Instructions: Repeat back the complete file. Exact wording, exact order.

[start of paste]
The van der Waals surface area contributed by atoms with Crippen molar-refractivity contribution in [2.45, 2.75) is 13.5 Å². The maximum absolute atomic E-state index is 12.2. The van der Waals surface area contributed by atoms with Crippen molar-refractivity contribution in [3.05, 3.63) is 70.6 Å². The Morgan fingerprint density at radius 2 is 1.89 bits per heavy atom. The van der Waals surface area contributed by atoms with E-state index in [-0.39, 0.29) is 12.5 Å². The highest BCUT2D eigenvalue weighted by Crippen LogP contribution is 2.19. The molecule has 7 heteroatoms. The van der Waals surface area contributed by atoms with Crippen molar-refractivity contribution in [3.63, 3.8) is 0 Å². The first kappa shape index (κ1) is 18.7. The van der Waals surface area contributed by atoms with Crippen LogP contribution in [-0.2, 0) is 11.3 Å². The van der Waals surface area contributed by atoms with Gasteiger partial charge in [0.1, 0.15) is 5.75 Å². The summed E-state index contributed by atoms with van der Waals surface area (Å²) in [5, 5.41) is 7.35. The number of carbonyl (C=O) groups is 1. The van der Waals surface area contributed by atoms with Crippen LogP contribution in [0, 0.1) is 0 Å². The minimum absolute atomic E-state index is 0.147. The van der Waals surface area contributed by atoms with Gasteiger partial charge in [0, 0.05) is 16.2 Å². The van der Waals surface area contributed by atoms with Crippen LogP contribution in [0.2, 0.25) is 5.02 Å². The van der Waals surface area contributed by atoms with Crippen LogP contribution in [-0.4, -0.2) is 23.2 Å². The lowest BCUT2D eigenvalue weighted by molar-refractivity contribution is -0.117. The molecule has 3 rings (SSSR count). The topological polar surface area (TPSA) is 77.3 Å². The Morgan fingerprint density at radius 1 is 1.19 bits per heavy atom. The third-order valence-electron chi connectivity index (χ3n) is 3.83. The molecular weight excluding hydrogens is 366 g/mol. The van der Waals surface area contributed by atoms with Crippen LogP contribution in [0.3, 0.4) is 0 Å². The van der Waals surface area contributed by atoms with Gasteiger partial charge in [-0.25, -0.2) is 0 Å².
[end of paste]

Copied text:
The van der Waals surface area contributed by atoms with Crippen molar-refractivity contribution in [2.45, 2.75) is 13.5 Å². The maximum absolute atomic E-state index is 12.2. The van der Waals surface area contributed by atoms with Crippen molar-refractivity contribution in [3.05, 3.63) is 70.6 Å². The Morgan fingerprint density at radius 2 is 1.89 bits per heavy atom. The van der Waals surface area contributed by atoms with E-state index in [-0.39, 0.29) is 12.5 Å². The highest BCUT2D eigenvalue weighted by Crippen LogP contribution is 2.19. The molecule has 7 heteroatoms. The van der Waals surface area contributed by atoms with Crippen molar-refractivity contribution in [3.63, 3.8) is 0 Å². The first kappa shape index (κ1) is 18.7. The van der Waals surface area contributed by atoms with Crippen LogP contribution in [-0.2, 0) is 11.3 Å². The van der Waals surface area contributed by atoms with Gasteiger partial charge in [0.1, 0.15) is 5.75 Å². The summed E-state index contributed by atoms with van der Waals surface area (Å²) in [5, 5.41) is 7.35. The number of carbonyl (C=O) groups is 1. The van der Waals surface area contributed by atoms with Crippen LogP contribution in [0, 0.1) is 0 Å². The minimum absolute atomic E-state index is 0.147. The van der Waals surface area contributed by atoms with Gasteiger partial charge in [0, 0.05) is 16.2 Å². The van der Waals surface area contributed by atoms with Crippen LogP contribution in [0.2, 0.25) is 5.02 Å². The van der Waals surface area contributed by atoms with Crippen LogP contribution in [-0.4, -0.2) is 23.2 Å². The lowest BCUT2D eigenvalue weighted by molar-refractivity contribution is -0.117. The molecule has 3 rings (SSSR count). The topological polar surface area (TPSA) is 77.3 Å². The Morgan fingerprint density at radius 1 is 1.19 bits per heavy atom. The third-order valence-electron chi connectivity index (χ3n) is 3.83. The molecular weight excluding hydrogens is 366 g/mol. The van der Waals surface area contributed by atoms with Crippen LogP contribution in [0.3, 0.4) is 0 Å². The van der Waals surface area contributed by atoms with Gasteiger partial charge in [-0.25, -0.2) is 0 Å².